Mastice & Molini

This morning, dad was working on the windows of our apartment, using mastice (window putty). The mastice helps the window panes stay in place. Mastice is like Play-Doh, but for work, not for fun. I checked it out and ended up helping him replace the mastice where it had chipped away.

In the afternoon my mom, my dad, and I walked down to Molini di Triora and back up the mountain. There is a narrow, rocky path that goes down along the terraces. It is very steep.






These are some of the flowers we saw on our walk:


Molini di Triora means Mills of Triora. This is because Triora sits on a huge mountain that has rivers streaming down the sides. That means that the mills there get a lot of power. The wheat ground there is used to make Triora Bread, or pane di Triora. Of course, I don’t eat it because I am allergic to wheat and gluten (see my food section dedicated to gluten-free foods).

When we arrived in Molini, we visited first one church to see the cemetery and then another church in the village.



In the main church, which was built around 1649, there was a glass case that held what is supposedly a relic (a bone!) from San Giovanni, displayed on a red pillow.


Outside of the church there was a very spiky plant in an outdoor conservatory. Dad and I touched it and we didn’t scream, but mom said ‘Ooh, that’s spiky!’


After visiting the church, we all went down to the Laghetto dei Noci and swam. The laghetto is a little lake that has a dam at the end. Two rivers collide there, forming a great swimming place. I jumped off the dam into the water and could not stop myself from screaming ‘ooh ooh oooh’ because I felt like I was being turned into a live ice cube. I personally think that that water is around 34Ā°f. After that I got some gelato and ate it on the way back up the mountain. Today was GREAT.


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7 Responses to Mastice & Molini

  1. Mary D. says:

    Beautiful Pictures Elliot! Sounds like you’re having a great time.


  2. Terry Germann says:

    Great update. I remember how cold the water was and yet stimulating. Your writing forms pictures in my mind. Good job!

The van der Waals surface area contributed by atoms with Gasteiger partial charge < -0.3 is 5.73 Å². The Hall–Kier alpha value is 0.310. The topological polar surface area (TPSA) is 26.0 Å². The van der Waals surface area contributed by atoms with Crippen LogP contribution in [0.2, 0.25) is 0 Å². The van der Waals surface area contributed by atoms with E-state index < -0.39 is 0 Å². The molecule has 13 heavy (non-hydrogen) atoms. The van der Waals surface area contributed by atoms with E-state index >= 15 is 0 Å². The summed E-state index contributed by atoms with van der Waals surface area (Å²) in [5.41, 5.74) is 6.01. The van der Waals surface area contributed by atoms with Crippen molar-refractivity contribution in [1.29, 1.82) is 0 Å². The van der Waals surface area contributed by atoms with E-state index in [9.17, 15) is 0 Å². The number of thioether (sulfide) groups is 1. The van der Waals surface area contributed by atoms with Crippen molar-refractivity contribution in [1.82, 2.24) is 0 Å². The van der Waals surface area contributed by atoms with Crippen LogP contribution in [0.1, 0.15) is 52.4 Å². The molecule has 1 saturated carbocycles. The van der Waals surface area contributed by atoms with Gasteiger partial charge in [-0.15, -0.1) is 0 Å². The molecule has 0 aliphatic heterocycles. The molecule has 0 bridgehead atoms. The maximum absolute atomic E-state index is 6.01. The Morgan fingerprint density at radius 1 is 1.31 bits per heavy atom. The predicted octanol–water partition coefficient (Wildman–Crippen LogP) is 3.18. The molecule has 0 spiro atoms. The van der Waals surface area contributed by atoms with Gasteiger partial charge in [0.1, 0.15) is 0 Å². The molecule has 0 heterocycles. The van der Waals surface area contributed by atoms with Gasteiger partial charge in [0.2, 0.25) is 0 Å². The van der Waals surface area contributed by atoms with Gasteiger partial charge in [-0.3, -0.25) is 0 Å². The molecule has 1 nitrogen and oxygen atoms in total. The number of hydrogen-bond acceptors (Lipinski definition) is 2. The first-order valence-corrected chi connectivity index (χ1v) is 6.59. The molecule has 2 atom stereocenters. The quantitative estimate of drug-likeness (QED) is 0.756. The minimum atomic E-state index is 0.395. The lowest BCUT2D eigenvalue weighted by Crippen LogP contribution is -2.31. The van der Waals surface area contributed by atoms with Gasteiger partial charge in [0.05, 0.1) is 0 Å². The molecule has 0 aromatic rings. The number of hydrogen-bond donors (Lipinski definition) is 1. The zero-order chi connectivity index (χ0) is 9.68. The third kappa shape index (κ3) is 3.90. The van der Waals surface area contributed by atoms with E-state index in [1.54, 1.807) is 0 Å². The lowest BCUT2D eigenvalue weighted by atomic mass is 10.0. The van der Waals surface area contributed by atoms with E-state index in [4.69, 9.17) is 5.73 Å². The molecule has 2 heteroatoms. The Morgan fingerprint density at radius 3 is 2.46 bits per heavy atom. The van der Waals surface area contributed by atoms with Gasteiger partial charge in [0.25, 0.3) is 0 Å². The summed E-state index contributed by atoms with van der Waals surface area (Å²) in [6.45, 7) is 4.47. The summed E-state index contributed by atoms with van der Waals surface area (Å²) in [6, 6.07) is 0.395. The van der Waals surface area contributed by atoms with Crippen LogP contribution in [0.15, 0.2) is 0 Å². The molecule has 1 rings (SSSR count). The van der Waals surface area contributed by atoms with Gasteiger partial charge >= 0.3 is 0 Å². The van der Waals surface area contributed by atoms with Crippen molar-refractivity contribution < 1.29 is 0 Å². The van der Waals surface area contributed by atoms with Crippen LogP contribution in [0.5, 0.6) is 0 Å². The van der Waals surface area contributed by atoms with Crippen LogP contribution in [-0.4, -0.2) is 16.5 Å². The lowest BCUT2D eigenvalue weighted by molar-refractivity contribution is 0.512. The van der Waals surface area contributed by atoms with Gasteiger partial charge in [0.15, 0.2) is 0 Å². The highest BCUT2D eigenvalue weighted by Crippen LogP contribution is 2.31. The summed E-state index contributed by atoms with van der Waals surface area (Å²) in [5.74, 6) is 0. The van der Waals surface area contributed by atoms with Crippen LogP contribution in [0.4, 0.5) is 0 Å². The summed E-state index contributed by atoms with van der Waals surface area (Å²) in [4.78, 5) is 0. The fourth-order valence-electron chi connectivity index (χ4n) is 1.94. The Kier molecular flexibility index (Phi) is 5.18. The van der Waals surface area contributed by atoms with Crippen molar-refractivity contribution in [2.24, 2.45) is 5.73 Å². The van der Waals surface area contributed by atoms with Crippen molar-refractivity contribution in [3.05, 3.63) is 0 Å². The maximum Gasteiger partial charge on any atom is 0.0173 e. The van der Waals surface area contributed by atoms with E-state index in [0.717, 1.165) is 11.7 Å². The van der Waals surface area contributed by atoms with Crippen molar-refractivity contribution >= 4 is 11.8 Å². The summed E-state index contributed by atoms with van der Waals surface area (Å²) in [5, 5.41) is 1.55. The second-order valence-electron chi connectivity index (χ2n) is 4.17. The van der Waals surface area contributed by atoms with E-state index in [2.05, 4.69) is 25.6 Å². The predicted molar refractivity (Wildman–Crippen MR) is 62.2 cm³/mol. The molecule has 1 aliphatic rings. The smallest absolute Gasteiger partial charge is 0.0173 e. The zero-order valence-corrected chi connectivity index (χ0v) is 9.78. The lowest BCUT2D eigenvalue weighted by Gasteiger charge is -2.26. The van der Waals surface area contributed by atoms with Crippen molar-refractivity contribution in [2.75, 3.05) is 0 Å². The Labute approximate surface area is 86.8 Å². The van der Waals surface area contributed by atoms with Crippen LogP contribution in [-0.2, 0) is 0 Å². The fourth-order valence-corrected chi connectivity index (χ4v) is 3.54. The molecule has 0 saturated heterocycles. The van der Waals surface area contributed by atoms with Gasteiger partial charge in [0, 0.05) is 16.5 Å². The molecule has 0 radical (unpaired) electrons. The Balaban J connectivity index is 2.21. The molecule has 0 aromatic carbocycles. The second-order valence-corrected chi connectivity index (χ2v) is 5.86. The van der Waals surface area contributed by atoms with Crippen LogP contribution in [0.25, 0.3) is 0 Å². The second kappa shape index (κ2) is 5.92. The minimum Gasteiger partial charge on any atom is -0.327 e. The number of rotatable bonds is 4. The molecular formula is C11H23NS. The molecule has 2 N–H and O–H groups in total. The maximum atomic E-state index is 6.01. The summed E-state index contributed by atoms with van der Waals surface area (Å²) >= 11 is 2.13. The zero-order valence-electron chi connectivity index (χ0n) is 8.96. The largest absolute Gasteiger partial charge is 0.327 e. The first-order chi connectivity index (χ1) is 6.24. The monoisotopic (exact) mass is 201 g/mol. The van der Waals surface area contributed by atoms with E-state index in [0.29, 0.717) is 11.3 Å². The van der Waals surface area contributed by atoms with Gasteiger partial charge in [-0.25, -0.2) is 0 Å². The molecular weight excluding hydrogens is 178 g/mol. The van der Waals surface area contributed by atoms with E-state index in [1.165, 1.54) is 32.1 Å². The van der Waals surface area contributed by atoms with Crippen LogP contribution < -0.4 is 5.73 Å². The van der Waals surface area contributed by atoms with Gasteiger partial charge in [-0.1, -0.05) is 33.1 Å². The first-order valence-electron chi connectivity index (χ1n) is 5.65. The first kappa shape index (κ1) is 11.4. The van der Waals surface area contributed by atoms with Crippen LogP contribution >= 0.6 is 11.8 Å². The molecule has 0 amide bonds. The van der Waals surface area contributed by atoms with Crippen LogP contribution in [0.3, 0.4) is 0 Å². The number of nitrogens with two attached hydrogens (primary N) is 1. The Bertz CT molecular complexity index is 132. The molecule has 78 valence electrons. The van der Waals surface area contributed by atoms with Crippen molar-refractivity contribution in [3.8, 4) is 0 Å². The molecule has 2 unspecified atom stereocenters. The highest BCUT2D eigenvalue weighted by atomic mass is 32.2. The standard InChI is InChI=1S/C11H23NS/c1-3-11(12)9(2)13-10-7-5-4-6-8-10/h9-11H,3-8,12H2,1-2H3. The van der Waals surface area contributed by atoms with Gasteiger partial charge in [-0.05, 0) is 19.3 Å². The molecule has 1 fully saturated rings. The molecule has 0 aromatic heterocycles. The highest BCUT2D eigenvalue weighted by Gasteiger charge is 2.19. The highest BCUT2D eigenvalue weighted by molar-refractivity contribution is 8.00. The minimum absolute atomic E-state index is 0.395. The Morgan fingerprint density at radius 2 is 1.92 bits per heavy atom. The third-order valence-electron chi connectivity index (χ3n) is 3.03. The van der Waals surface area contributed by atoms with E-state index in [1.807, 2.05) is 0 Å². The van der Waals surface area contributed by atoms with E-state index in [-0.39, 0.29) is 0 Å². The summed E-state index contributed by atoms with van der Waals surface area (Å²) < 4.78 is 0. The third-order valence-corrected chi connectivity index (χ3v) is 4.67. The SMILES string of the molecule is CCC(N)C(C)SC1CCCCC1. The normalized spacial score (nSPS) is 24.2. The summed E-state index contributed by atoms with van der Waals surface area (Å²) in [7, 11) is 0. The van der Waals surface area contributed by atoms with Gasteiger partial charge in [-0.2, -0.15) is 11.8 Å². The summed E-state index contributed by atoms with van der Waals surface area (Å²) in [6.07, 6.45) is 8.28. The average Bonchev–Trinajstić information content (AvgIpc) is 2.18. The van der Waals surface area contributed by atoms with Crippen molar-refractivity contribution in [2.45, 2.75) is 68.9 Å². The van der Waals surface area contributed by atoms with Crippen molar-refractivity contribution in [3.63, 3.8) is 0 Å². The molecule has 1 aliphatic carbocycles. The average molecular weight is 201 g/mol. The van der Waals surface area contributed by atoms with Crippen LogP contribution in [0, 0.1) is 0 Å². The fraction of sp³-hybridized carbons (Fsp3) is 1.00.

Sent from my iPhone


  3. Susan Germann says:

    Hi Elliot – I feel like I’m right there with you when I read your writing! I wish I would be with you!! It is so lovely to be on this journey vicariously with you! I miss you, but hope your travels continue to be fascinating and fun – Nonna


  4. Hi Elliot, it’s Ben. Your trip is looking really cool. The church looks nice. Also,that plant looks really sharp!šŸ˜³šŸ˜³šŸ˜³šŸ”šŸ”šŸ”šŸ”šŸ”šŸ”šŸ”šŸ—šŸ—šŸ—šŸ—šŸ—šŸ—šŸ’šŸ’šŸ’šŸ’šŸ’šŸ’šŸ’šŸ’šŸ’šŸ™‰šŸ™‰šŸ™‰šŸ™‰šŸ„šŸ„šŸ„šŸ„šŸ„šŸ„šŸøšŸ„šŸ˜€šŸ˜€šŸ˜€šŸ˜€šŸ˜€šŸ˜€šŸ˜€šŸ˜ƒšŸ˜ƒšŸ˜ƒšŸ˜ƒšŸ‡®šŸ‡¹šŸ‡®šŸ‡¹šŸ‡®šŸ‡¹šŸ‡®šŸ‡¹šŸ‡®šŸ‡¹šŸ‡®šŸ‡¹šŸ‡®šŸ‡¹šŸ‡®šŸ‡¹šŸ‡®šŸ‡¹šŸ‡«šŸ‡·šŸ‡®šŸ‡¹


  5. Hey Elliot it’s SAMMY! 2 questions 1. Why did you get cold gelato right after jumping into a freezing lake? 2. In the 5th picture, what is the altar type thing, is it like a special thing for roman gods?:):):):):):):):):):):):):):):):):):):):):):):):):):):):):):):):):):):):):):):):):):):):):):):):):):):):):):):):):):):):):):):):):)


    • all7in7 says:

      Hi Sammy, 1) I had already dried off and I was desperate for something to eat, so what’s better than ice cream? 2) The altar was for a saint, but I don’t remember which one.


  6. wonderful observations Eliot. Have you read THIN PATHS – by Julia Blackburn – who met the people who lived around here 100 years ago. eat chestnuts, mushrooms and were very brave.


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